The Boy in the Dress by David Williams
Dennis lives in a boring house in a boring street in a boring town. But he’s about to find out that when you open your mind, life becomes anything but boring! You’ll laugh, you’ll cry, and once you meet Dennis, he’ll live with you forever…
Drama by Raina Telgemeier
Callie loves theater. And while she would totally try out for her middle school’s production of Moon Over Mississippi, she can’t really sing. Instead she’s the set designer for the drama department stage crew, and this year she’s determined to create a set worthy of Broadway on a middle-school budget. But how can she, when she doesn’t know much about carpentry, ticket sales are down, and the crew members are having trouble working together? Not to mention the onstage AND offstage drama that occurs once the actors are chosen. And when two cute brothers enter the picture, things get even crazier!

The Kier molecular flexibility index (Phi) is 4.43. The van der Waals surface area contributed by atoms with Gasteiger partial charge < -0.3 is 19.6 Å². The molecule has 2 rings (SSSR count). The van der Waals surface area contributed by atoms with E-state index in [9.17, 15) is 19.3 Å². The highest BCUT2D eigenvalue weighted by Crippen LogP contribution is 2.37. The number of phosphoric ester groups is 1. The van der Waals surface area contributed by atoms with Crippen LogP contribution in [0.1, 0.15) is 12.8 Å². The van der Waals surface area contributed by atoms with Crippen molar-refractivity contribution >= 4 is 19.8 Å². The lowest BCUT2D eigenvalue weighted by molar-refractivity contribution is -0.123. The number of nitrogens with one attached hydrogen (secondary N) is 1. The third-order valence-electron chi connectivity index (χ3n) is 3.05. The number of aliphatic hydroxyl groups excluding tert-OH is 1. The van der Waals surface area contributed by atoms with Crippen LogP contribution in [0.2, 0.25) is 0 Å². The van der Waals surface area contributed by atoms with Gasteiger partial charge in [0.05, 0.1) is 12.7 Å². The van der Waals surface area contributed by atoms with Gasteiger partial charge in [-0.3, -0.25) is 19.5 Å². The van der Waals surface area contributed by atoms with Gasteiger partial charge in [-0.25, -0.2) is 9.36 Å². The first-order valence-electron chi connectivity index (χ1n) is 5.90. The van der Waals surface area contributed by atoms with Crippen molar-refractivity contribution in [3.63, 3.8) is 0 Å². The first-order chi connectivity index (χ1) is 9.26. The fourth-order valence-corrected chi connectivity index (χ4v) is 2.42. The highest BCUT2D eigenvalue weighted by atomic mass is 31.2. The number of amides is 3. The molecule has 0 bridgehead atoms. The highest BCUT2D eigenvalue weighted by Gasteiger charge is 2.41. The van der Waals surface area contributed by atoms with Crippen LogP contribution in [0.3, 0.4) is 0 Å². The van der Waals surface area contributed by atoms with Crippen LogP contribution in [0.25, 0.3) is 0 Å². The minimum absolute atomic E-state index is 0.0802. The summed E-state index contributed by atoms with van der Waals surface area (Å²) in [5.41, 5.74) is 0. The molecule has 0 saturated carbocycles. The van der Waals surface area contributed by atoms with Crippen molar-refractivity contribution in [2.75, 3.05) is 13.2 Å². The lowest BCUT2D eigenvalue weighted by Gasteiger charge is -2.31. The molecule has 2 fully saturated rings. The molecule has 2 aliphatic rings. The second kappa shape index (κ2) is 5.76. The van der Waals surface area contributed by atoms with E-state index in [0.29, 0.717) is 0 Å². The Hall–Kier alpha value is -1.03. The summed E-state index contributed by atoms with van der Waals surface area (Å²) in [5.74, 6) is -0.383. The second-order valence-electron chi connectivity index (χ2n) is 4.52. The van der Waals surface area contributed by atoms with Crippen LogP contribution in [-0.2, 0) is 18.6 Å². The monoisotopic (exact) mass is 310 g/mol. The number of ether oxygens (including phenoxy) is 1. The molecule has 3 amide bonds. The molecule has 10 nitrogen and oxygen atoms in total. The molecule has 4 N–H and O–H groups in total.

George by Alex Gino
When people look at George, they think they see a boy. But she knows she’s not a boy. She knows she’s a girl.
George thinks she’ll have to keep this a secret forever. Then her teacher announces that their class play is going to be Charlotte’s Web. George really, really, REALLY wants to play Charlotte. But the teacher says she can’t even try out for the part . . . because she’s a boy.
With the help of her best friend, Kelly, George comes up with a plan. Not just so she can be Charlotte — but so everyone can know who she is, once and for all.
Gracefully Grayson by Ami Polonsky